A finalized report on the Drumheller Housing Strategy was presented to Drumheller Town council by Economic Development manager Reg Johnston during the regular Monday, April 3 council meeting.
Along with outlining the Town’s projected population growth by 2031 and current housing market availability and challenges, the finalized report also identifies seven high priority actionable items which are intended for completion by 2025.
The strategy projects the population of Drumheller will increase to between 8,846 to 9,032 people by 2031, an increase of about 1,000 people.
It also projects the total housing demand will increase by about 367 to 426 homes; an estimated 191 to 222 new units will be needed by 2026 to meet projected housing demands.
One of the actionable items listed as part of the strategy was to encourage a diverse housing stock.
Many of the homes currently available on the market, while significantly lower in price than similar homes in larger city centres, are often 30 years or older and some require extensive renovations or repairs, making them not feasible for some prospective homebuyers.
Diversification could also help to attract potential new residents to the community and target some challenges faced by current residents.
Mr. Johnston explains the Town’s Land Use Bylaw (LUB) and Municipal Development Plan (MDP) allows and encourages secondary suites, and there are currently some incentive programs available to developers. This also includes incentives for site demolition for redevelopment purposes, and he says there are some Town owned sites where potential residential development could take place, including in the Elgin Hill and Hillsview Estates areas; there is also redevelopment potential at the old hospital and consortium, along with the former Nacmine Hotel, all of which were recently demolished in 2022.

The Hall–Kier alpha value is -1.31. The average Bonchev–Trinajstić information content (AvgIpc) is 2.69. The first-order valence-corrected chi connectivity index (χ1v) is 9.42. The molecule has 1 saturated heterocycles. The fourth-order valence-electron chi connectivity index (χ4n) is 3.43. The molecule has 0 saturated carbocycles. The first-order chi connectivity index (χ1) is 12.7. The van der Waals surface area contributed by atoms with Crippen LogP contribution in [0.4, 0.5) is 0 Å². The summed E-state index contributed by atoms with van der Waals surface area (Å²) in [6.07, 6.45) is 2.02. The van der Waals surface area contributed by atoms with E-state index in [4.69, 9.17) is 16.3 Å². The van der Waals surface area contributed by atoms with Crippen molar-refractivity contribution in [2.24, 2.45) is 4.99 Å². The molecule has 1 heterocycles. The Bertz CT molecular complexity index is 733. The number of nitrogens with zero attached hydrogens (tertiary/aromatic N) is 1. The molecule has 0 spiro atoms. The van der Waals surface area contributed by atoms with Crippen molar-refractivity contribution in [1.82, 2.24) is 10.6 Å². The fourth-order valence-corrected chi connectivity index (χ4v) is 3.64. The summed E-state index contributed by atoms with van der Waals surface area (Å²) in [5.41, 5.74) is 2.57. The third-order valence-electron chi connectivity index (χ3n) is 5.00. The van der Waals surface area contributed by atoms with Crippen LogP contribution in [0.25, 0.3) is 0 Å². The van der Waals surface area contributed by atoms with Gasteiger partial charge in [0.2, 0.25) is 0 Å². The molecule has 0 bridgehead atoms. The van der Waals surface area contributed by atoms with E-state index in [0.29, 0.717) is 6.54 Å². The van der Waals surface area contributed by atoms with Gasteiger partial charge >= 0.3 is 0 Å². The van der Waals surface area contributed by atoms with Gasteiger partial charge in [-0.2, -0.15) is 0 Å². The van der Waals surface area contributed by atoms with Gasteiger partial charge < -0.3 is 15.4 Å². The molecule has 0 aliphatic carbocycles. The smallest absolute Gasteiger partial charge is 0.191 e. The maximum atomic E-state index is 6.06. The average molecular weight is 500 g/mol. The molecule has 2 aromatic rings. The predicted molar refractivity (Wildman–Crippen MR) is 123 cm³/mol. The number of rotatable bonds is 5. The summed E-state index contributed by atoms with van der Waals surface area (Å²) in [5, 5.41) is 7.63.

The strategy identified that about one in four households do not have acceptable housing which meets their unique housing needs, and about one in five households struggle with affordability. This issue is further compounded due to low rental vacancies, which limit choice for residents to find suitable housing for their needs.
Seniors also face challenges finding affordable and acceptable housing as they look to downsize, but still remain living independently. While seniors may be able to access housing through the Drumheller and District Seniors Foundation, such as units at Manors I and II, vacancy can be a challenge. It is estimated there will be a need of about 165 homes for senior-led households by 2026.
Compounding vacancy and affordability issues are the addition of short term and vacation rentals in the community. While these units are beneficial for the tourism sector, by offering alternative lodging options aside from hotels and campgrounds, it also places additional pressure on the existing housing market as it removes potential long-term rental units from the market.
To help regulate these types of units, Mr. Johnston presented council with a briefing note in February 2023 proposing to implement a Short Term Rental bylaw.
As of October 2022 there were a total of 98 short term rental units listed in Drumheller.
Another issue the Town is working to resolve is accommodations for seasonal and temporary employees. Existing short term rental units are not necessarily geared towards people temporarily working and living in the community, and long-term rental units also do not necessarily fit this niche, either, as some require lengthy leases exceeding the employee’s contract.
Mr. Johnston shares the Town is currently working with its partners regarding the possibility of a home share solution, similar to companion housing company Happipad which helps connect hosts with people looking for a short term living space.
Regulating short term vacation rentals and securing housing for seasonal employees are both anticipated to be complete by the third quarter of 2023.
By Lacie Nairn, Local Journalism Initiative Reporter, DrumhellerMail.com
Original Published on Apr 19, 2023
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